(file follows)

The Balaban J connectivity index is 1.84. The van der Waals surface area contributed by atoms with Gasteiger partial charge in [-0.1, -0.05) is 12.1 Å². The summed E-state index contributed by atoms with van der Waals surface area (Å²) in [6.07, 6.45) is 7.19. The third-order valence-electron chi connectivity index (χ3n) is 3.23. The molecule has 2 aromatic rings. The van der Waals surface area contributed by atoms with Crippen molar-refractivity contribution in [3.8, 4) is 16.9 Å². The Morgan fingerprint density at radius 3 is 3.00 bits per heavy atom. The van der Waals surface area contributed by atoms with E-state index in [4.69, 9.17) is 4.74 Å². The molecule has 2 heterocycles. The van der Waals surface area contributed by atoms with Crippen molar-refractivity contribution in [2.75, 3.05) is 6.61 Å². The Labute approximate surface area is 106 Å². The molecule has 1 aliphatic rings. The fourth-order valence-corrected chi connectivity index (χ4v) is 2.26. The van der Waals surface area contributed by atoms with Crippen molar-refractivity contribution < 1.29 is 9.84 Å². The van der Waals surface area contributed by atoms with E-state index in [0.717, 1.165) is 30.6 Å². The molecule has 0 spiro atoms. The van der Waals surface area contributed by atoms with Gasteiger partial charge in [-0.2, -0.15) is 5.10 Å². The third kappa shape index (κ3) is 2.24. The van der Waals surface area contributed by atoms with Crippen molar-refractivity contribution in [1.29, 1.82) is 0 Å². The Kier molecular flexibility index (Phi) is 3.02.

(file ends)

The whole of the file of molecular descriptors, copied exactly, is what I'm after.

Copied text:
The Balaban J connectivity index is 1.84. The van der Waals surface area contributed by atoms with Gasteiger partial charge in [-0.1, -0.05) is 12.1 Å². The summed E-state index contributed by atoms with van der Waals surface area (Å²) in [6.07, 6.45) is 7.19. The third-order valence-electron chi connectivity index (χ3n) is 3.23. The molecule has 2 aromatic rings. The van der Waals surface area contributed by atoms with Crippen molar-refractivity contribution in [3.8, 4) is 16.9 Å². The Morgan fingerprint density at radius 3 is 3.00 bits per heavy atom. The van der Waals surface area contributed by atoms with E-state index in [4.69, 9.17) is 4.74 Å². The molecule has 2 heterocycles. The van der Waals surface area contributed by atoms with Crippen molar-refractivity contribution in [2.75, 3.05) is 6.61 Å². The Labute approximate surface area is 106 Å². The molecule has 1 aliphatic rings. The fourth-order valence-corrected chi connectivity index (χ4v) is 2.26. The van der Waals surface area contributed by atoms with Crippen molar-refractivity contribution < 1.29 is 9.84 Å². The van der Waals surface area contributed by atoms with E-state index in [0.717, 1.165) is 30.6 Å². The molecule has 0 spiro atoms. The van der Waals surface area contributed by atoms with Gasteiger partial charge in [-0.2, -0.15) is 5.10 Å². The third kappa shape index (κ3) is 2.24. The van der Waals surface area contributed by atoms with Crippen molar-refractivity contribution in [1.29, 1.82) is 0 Å². The Kier molecular flexibility index (Phi) is 3.02.